DiffServ classifies packets on the network into multiple classes for differentiated processing. When traffic congestion occurs, classes with a higher priority are given preference. This function allows packets to be differentiated and to have different packet loss rates, delays, and jitters. Packets of the same class are aggregated and sent as a whole to ensure the same delay, jitter, and packet loss rate.

    In the DiffServ model, edge nodes classify and aggregate traffic. Edge nodes classify packets based on a combination of fields, such as the source and destination addresses of packets, precedence in the ToS field, and protocol type. Edge nodes also re-mark packets with different priorities, which can be identified by other nodes for resource allocation and traffic control. Therefore, DiffServ is a flow-based QoS model.

    Compared with IntServ, DiffServ requires no signaling. In the DiffServ model, an application does not need to apply for network resources before transmitting packets. Instead, the application notifies the network nodes of its QoS requirements by setting QoS parameters in packets. The network does not need to maintain a state for each data flow but provides differentiated services based on the QoS parameters of each data flow. DiffServ takes full advantage of network flexibility and extensibility of the IP network and transforms information in packets into per-hop behaviors, greatly reducing signaling operations.

Components in the DiffServ Model

The DiffServ model consists of the following QoS components:

  • Traffic classification and marking

    Traffic classification classifies data packets into different classes or sets different priorities, which can be implemented through traffic classifiers in the MQC configuration. Traffic marking sets different priorities for packets, which can be implemented through priority mapping and priority re-marking.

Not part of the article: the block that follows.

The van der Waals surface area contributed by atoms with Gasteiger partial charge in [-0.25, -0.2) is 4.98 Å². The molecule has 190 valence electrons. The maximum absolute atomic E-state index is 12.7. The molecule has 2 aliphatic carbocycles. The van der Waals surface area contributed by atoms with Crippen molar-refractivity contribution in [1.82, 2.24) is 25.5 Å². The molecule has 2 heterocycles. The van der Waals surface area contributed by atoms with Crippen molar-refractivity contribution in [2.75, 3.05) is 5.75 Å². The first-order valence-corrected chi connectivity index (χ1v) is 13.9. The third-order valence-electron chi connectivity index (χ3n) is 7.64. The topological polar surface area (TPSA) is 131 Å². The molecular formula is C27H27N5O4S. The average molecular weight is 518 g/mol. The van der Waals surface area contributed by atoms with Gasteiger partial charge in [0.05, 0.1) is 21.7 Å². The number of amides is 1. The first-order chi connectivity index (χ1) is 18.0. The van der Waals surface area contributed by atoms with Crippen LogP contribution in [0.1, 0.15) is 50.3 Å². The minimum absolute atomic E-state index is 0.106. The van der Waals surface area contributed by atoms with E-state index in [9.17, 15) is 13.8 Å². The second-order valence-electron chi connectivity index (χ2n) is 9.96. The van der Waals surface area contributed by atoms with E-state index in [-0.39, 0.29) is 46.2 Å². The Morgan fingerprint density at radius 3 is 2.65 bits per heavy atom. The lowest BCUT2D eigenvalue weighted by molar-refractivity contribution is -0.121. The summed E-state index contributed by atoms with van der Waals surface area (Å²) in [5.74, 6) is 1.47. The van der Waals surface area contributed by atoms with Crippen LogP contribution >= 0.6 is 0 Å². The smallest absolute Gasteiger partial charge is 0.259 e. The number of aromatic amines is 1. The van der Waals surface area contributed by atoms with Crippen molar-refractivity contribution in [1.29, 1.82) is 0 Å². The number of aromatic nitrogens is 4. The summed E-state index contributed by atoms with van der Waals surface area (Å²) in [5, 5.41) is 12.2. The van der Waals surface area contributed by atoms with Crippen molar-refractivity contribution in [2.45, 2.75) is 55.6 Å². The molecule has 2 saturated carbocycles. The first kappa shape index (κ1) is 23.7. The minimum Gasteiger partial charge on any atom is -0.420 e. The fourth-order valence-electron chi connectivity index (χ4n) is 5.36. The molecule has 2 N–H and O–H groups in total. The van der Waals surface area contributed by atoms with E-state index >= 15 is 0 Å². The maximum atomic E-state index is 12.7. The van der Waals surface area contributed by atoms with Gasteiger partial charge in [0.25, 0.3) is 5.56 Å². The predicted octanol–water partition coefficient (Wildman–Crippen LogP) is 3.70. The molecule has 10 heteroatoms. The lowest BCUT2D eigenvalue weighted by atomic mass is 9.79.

• Traffic policing, traffic shaping, and interface-based rate limiting

    Traffic policing and traffic shaping limit the traffic rate. When traffic exceeds the specified rate, traffic policing drops excess traffic, and traffic shaping buffers excess traffic. Interface-based rate limiting is classified into interface-based traffic policing and traffic shaping.

  • Congestion management and congestion avoidance

    Congestion management buffers packets in queues when traffic congestion occurs and determines the forwarding order based on a specific scheduling algorithm. Congestion avoidance monitors network resources. When the network becomes congested, the device drops packets to regulate traffic so that the network does not overload.

Traffic classification and marking are the basis for implementing differentiated services. Traffic policing, traffic shaping, interface-based rate limiting, congestion management, and congestion avoidance control network traffic and allocated resources.

Packets are processed by the components in the sequence outlined in Figure 13-1.
Figure 13-1 Processing sequence of QoS components

Figure 13-2 shows the processing sequence of QoS components.

Figure 13-2 Processing of QoS components
Updated: 2019-08-09

Document ID: EDOC1000041694